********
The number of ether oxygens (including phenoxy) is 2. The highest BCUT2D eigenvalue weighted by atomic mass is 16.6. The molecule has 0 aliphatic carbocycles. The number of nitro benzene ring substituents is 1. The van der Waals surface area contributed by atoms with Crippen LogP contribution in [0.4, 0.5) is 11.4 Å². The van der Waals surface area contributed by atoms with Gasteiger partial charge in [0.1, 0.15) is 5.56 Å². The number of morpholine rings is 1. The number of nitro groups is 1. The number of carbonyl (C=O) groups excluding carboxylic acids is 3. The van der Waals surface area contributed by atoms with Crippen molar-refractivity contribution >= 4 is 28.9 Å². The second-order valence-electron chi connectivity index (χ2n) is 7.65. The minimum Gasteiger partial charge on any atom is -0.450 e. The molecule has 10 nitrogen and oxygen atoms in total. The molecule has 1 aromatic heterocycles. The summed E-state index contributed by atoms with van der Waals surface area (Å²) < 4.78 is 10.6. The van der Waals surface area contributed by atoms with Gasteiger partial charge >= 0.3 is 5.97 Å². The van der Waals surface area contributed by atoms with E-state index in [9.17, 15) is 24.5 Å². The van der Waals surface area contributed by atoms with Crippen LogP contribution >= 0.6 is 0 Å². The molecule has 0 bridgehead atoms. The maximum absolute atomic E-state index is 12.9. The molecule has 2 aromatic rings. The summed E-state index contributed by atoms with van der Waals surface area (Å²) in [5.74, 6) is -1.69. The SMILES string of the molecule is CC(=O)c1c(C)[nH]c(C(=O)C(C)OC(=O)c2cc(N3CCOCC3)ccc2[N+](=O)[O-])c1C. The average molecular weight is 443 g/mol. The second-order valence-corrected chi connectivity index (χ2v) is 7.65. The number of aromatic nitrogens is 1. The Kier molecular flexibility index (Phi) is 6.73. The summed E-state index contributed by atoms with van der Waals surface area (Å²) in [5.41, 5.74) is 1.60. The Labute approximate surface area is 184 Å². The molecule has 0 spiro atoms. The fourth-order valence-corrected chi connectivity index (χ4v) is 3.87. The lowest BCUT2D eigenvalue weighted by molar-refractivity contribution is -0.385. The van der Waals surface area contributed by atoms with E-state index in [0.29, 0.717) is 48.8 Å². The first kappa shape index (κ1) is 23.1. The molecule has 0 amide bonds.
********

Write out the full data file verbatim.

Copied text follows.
The number of ether oxygens (including phenoxy) is 2. The highest BCUT2D eigenvalue weighted by atomic mass is 16.6. The molecule has 0 aliphatic carbocycles. The number of nitro benzene ring substituents is 1. The van der Waals surface area contributed by atoms with Crippen LogP contribution in [0.4, 0.5) is 11.4 Å². The van der Waals surface area contributed by atoms with Gasteiger partial charge in [0.1, 0.15) is 5.56 Å². The number of morpholine rings is 1. The number of nitro groups is 1. The number of carbonyl (C=O) groups excluding carboxylic acids is 3. The van der Waals surface area contributed by atoms with Crippen molar-refractivity contribution >= 4 is 28.9 Å². The second-order valence-electron chi connectivity index (χ2n) is 7.65. The minimum Gasteiger partial charge on any atom is -0.450 e. The molecule has 10 nitrogen and oxygen atoms in total. The molecule has 1 aromatic heterocycles. The summed E-state index contributed by atoms with van der Waals surface area (Å²) < 4.78 is 10.6. The van der Waals surface area contributed by atoms with Gasteiger partial charge >= 0.3 is 5.97 Å². The van der Waals surface area contributed by atoms with E-state index in [9.17, 15) is 24.5 Å². The van der Waals surface area contributed by atoms with Crippen LogP contribution >= 0.6 is 0 Å². The molecule has 0 bridgehead atoms. The maximum absolute atomic E-state index is 12.9. The molecule has 2 aromatic rings. The summed E-state index contributed by atoms with van der Waals surface area (Å²) in [5.74, 6) is -1.69. The SMILES string of the molecule is CC(=O)c1c(C)[nH]c(C(=O)C(C)OC(=O)c2cc(N3CCOCC3)ccc2[N+](=O)[O-])c1C. The average molecular weight is 443 g/mol. The second-order valence-corrected chi connectivity index (χ2v) is 7.65. The number of aromatic nitrogens is 1. The Kier molecular flexibility index (Phi) is 6.73. The summed E-state index contributed by atoms with van der Waals surface area (Å²) in [5.41, 5.74) is 1.60. The Labute approximate surface area is 184 Å². The molecule has 0 spiro atoms. The fourth-order valence-corrected chi connectivity index (χ4v) is 3.87. The lowest BCUT2D eigenvalue weighted by molar-refractivity contribution is -0.385. The van der Waals surface area contributed by atoms with E-state index in [0.29, 0.717) is 48.8 Å². The first kappa shape index (κ1) is 23.1. The molecule has 0 amide bonds.